Peer into the whirling vortex...
My friends Scott and Gareth were commenting on a photo I had posted on my Facebook Kettle Korn House page. As I remember there was a reference to looking contemplative while I was standing next to cast iron kettle I use to make my kettle corn. Being an armchair philosopher I started thinking about the history of the cauldron and it's use in alchemy. How many people over the ages have peered into a vat of various ingredients waiting for them to transform? It's still happening today.
Peer into the whirling vortex...
So I was at the local Trader's Joe's recently and came across a novel item: kettle corn cookies. Simple enough idea. But would the kettle corn taste come through the sugary goodness of the butter cookie it was embedded in? Thanks to my gal pal, Allison, we got a round of them and tried them out. The verdict? Thumbs up. I was impressed by how kettle corny the cookie tasted. Crisp and crunchy like the naked kettle corn itself.
After a quick search via www.dogpile.com I discovered a couple independent foodie sites on the web that referenced these very same TJ's cookies. These culinary creatives had endeavored to go where this kettle corn maker would fear to tread - they created their own version of kettle corn cookies. One site in particular, www.sugarhero.com caught my attention. Elizabeth LaBau has a great sense of humour and a sweet tooth comparable to mine. Shameless in her praise of sugar (God Bless!) it is her kettle corn cookie recipe I await her permission to post on my humble website blog. I did nick the photo posted here from her website but what the hey. Stay tuned for the recipe or go to Elizabeth's website if you just can't wait to do it yourself...
Elizabeth posted me back and she granted me permission to post her recipe so here 'tis:
Kettle Corn Cookies
yield: about 36 cookies
7 ounces unsalted butter
2 cups all-purpose flour
1/2 tsp baking soda
1/4 tsp baking powder
1 tsp salt
1-3/4 cup packed brown sugar
1 large egg, room temperature
1 large egg yolk, room temperature
1 tbsp vanilla extract
3 cups kettle corn, coarsely crushed
Preheat the oven to 350* Fahrenheit.
Place 5 ounces of the butter in a small saucepan over medium heat. Cook it, stirring occasionally, until it turns a medium-amber color. This should take about 6-8 minutes. Watch it carefully toward the end, so that it doesn’t burn. Once browned, remove it from the heat and add the remaining 2 ounces of butter, stirring it in so that it melts and cools the browned butter.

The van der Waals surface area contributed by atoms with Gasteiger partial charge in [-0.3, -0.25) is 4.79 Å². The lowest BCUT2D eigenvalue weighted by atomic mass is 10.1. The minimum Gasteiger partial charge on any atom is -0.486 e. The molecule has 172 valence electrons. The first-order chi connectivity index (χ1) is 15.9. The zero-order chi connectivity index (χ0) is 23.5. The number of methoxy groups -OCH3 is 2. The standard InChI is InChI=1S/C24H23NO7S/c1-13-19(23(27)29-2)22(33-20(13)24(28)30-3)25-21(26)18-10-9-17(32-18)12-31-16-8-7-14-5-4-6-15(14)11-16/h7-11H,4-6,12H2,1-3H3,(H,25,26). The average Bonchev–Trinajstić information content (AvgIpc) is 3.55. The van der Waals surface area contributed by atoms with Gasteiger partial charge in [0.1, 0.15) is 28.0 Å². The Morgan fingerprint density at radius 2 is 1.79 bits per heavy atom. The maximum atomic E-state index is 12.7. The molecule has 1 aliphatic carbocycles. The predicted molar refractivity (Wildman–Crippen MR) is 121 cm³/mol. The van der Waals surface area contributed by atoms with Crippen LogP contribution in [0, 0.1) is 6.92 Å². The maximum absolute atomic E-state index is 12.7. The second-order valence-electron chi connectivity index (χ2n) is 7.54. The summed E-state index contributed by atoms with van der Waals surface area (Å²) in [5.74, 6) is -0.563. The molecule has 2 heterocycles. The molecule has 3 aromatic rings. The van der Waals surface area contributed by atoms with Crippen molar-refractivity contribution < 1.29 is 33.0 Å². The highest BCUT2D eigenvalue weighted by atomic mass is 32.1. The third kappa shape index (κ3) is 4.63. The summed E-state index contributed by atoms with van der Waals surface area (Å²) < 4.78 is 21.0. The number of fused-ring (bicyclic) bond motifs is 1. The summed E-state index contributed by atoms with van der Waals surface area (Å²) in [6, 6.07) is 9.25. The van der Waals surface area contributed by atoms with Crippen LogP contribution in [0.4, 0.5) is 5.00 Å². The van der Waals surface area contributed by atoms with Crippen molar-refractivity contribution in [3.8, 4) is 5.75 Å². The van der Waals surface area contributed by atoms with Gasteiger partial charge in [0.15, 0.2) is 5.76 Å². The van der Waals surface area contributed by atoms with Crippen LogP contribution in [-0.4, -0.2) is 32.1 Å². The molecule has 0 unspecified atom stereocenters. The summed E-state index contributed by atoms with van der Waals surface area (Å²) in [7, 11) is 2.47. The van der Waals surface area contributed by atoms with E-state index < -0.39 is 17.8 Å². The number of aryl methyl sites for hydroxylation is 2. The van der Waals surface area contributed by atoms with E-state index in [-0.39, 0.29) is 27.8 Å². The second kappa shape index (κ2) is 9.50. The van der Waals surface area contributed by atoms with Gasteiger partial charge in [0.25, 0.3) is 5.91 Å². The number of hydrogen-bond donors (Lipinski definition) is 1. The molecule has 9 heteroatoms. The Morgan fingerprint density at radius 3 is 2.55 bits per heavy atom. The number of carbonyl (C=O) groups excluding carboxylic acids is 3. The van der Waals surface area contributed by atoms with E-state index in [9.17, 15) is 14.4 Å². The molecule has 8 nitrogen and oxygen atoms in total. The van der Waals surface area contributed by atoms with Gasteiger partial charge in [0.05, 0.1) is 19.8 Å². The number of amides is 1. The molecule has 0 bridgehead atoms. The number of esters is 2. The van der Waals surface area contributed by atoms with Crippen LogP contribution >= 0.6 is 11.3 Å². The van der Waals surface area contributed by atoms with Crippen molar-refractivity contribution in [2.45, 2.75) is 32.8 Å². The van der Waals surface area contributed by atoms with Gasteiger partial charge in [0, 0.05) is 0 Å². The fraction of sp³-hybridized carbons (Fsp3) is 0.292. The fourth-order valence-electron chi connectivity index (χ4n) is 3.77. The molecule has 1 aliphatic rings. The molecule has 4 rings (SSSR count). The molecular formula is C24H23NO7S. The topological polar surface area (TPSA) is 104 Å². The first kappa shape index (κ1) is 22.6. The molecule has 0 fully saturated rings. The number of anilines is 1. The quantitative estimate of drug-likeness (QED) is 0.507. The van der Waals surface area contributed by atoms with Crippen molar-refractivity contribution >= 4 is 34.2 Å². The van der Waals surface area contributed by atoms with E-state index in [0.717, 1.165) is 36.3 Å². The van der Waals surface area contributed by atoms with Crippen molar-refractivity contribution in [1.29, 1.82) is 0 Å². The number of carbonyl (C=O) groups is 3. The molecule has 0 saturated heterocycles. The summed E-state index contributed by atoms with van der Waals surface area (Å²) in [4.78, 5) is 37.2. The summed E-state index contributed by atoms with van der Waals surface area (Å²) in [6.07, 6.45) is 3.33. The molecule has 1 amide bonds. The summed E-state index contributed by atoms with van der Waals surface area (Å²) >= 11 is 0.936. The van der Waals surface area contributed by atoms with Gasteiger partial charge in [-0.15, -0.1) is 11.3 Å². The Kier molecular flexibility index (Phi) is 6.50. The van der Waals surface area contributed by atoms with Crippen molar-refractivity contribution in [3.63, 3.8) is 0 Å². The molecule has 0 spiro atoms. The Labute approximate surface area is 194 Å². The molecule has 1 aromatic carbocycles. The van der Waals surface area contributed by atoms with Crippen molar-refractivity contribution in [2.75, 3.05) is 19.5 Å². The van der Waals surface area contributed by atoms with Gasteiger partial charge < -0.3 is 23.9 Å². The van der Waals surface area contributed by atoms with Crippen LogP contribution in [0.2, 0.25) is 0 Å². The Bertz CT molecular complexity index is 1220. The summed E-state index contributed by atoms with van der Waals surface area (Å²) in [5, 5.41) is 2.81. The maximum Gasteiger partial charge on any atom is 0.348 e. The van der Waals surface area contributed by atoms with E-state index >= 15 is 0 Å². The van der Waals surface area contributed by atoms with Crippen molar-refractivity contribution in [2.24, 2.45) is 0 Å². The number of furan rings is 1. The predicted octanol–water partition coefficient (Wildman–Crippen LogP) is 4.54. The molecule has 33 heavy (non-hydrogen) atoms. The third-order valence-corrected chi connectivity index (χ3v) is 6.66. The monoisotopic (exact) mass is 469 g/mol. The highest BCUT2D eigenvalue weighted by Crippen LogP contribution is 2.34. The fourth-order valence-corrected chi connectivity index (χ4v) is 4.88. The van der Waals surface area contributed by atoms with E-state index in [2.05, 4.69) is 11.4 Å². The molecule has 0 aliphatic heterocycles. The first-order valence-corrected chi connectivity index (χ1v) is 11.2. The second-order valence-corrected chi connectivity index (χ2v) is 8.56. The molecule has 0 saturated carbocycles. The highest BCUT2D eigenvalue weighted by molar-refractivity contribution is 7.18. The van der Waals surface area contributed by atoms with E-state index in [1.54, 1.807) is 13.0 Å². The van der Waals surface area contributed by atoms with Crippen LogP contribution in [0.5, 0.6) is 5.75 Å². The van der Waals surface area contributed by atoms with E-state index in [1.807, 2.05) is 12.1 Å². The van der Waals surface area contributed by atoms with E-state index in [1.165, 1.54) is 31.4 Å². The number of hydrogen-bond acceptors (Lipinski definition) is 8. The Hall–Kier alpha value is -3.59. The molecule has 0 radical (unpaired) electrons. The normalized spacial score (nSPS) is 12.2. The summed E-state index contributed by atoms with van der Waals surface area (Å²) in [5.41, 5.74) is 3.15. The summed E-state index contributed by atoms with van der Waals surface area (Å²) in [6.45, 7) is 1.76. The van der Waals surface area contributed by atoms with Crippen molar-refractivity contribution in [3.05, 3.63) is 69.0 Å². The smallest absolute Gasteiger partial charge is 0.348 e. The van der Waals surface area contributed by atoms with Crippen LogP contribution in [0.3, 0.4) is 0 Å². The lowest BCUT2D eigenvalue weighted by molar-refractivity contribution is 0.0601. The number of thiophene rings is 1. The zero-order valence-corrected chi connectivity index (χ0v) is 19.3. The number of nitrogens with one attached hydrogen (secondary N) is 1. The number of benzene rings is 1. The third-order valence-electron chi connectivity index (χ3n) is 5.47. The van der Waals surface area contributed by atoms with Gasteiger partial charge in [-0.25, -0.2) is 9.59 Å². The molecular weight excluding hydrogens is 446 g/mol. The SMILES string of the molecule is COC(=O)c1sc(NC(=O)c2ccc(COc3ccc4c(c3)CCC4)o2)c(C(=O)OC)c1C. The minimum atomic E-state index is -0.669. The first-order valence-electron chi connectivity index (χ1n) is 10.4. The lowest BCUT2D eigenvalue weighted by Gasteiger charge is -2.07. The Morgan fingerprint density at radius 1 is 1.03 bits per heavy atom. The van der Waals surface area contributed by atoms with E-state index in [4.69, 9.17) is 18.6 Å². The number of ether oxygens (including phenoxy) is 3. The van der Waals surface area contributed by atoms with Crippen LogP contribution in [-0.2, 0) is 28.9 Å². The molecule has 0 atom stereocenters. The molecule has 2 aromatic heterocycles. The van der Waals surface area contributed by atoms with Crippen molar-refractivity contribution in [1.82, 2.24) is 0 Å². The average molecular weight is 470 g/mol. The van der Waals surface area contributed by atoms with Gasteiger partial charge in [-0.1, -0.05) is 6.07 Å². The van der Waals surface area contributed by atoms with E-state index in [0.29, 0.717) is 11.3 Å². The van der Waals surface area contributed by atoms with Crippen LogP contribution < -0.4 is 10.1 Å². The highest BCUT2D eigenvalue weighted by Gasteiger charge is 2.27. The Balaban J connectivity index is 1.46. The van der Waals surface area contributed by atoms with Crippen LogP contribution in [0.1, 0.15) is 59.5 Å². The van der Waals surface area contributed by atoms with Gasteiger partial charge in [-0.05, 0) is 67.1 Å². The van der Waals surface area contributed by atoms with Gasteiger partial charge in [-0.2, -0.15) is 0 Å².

Whisk together the flour, baking soda, baking powder, and salt in a small bowl.
Combine the melted browned butter and brown sugar in the bowl of a large mixer and mix it on medium-high speed for several minutes, until the brown sugar is moistened. Scrape down the sides and bottom of the bowl and add the egg, egg yolk, and vanilla extract. Mix on medium speed until the egg is completely incorporated.
With the mixer on low, slowly add the flour mixture until it is almost completely incorporated. Stop the mixer and stir in the crushed kettle corn by hand. Scoop small 1-inch balls of dough onto baking sheets lined with parchment paper.
Bake the cookies for 9-11 minutes, until they’re golden around the edges and just set in the center. Don’t overcook, otherwise the cookies will be crispy instead of chewy.
Let the cookies cool completely on a wire cooking rack. Store Kettle Corn Cookies in an airtight container at room temperature for up to two weeks.
Make sure you visit Elizabeth LaBau at www.sugarhero.com and check out all the excellent recipes, stories and fun stuff she posts on a regular basis...
Ms. Allison taking Five
The Kettle Korn House was a first time vendor at the 3rd Annual Grass on the Chippewa bluegrass festival in Durand, WI July 7-8. After a week of 90+ degree weather the week leading up to the event it was a beautiful weekend - dry and mid-80's. Unfortunately the attendance was poor and sales were less than stellar. This was the first year the organizers tried charging an entry fee, $15/$20 and it definitely weeded out those folks who were true bluegrass fans. Despite the poor attendance numbers the twelve bands that performed were absolutely top notch. A wide range of styles and ages. What impressed me the most were the number of young players doing original tunes. I felt like I was back in East Tennessee at times esp. when one of the bands played "Rocky Top".
In addition to the music it was a real joy to spend two days with my lady friend, Allison. Her contributions stylistically, physically and mentally made for a successful weekend in ways much more important than money. Adding my daughter Elle, sister Wendy and nephew Jakob to the mix on the last day made the time spent in Tarrant Park a family event for me I won't soon forget.
Web Meister Joel